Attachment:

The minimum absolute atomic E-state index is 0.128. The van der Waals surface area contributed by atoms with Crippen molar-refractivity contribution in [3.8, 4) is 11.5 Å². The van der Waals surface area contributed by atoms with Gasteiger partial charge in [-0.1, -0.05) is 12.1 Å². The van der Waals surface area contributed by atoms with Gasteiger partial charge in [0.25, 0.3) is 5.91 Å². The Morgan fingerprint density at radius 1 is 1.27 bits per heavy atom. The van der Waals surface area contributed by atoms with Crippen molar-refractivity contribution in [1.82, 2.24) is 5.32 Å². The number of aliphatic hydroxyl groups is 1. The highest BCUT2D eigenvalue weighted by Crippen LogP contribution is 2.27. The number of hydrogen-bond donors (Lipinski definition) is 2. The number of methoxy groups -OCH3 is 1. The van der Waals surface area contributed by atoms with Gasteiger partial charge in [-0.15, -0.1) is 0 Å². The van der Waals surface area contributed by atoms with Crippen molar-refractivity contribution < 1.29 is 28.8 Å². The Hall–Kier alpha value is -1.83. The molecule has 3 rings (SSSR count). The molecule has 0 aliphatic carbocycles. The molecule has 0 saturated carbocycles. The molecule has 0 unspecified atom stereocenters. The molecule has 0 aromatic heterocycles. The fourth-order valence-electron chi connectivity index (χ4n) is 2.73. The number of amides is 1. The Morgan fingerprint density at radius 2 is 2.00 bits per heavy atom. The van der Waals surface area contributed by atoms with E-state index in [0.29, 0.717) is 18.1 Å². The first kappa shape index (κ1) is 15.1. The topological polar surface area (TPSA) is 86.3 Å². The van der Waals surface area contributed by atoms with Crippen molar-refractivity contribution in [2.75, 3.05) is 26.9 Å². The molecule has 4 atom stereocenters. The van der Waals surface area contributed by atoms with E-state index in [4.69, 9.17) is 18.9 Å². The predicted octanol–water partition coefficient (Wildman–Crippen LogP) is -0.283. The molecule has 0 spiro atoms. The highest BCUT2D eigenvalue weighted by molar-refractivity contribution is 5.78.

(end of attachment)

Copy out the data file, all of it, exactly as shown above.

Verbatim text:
The minimum absolute atomic E-state index is 0.128. The van der Waals surface area contributed by atoms with Crippen molar-refractivity contribution in [3.8, 4) is 11.5 Å². The van der Waals surface area contributed by atoms with Gasteiger partial charge in [-0.1, -0.05) is 12.1 Å². The van der Waals surface area contributed by atoms with Gasteiger partial charge in [0.25, 0.3) is 5.91 Å². The Morgan fingerprint density at radius 1 is 1.27 bits per heavy atom. The van der Waals surface area contributed by atoms with Crippen molar-refractivity contribution in [1.82, 2.24) is 5.32 Å². The number of aliphatic hydroxyl groups is 1. The highest BCUT2D eigenvalue weighted by Crippen LogP contribution is 2.27. The number of hydrogen-bond donors (Lipinski definition) is 2. The number of methoxy groups -OCH3 is 1. The van der Waals surface area contributed by atoms with Gasteiger partial charge in [-0.15, -0.1) is 0 Å². The van der Waals surface area contributed by atoms with Crippen molar-refractivity contribution < 1.29 is 28.8 Å². The Hall–Kier alpha value is -1.83. The molecule has 3 rings (SSSR count). The molecule has 0 aliphatic carbocycles. The molecule has 0 saturated carbocycles. The molecule has 0 unspecified atom stereocenters. The molecule has 0 aromatic heterocycles. The fourth-order valence-electron chi connectivity index (χ4n) is 2.73. The number of amides is 1. The Morgan fingerprint density at radius 2 is 2.00 bits per heavy atom. The van der Waals surface area contributed by atoms with E-state index in [0.29, 0.717) is 18.1 Å². The first kappa shape index (κ1) is 15.1. The topological polar surface area (TPSA) is 86.3 Å². The van der Waals surface area contributed by atoms with Crippen molar-refractivity contribution in [2.75, 3.05) is 26.9 Å². The molecule has 4 atom stereocenters. The van der Waals surface area contributed by atoms with E-state index in [4.69, 9.17) is 18.9 Å². The predicted octanol–water partition coefficient (Wildman–Crippen LogP) is -0.283. The molecule has 0 spiro atoms. The highest BCUT2D eigenvalue weighted by molar-refractivity contribution is 5.78.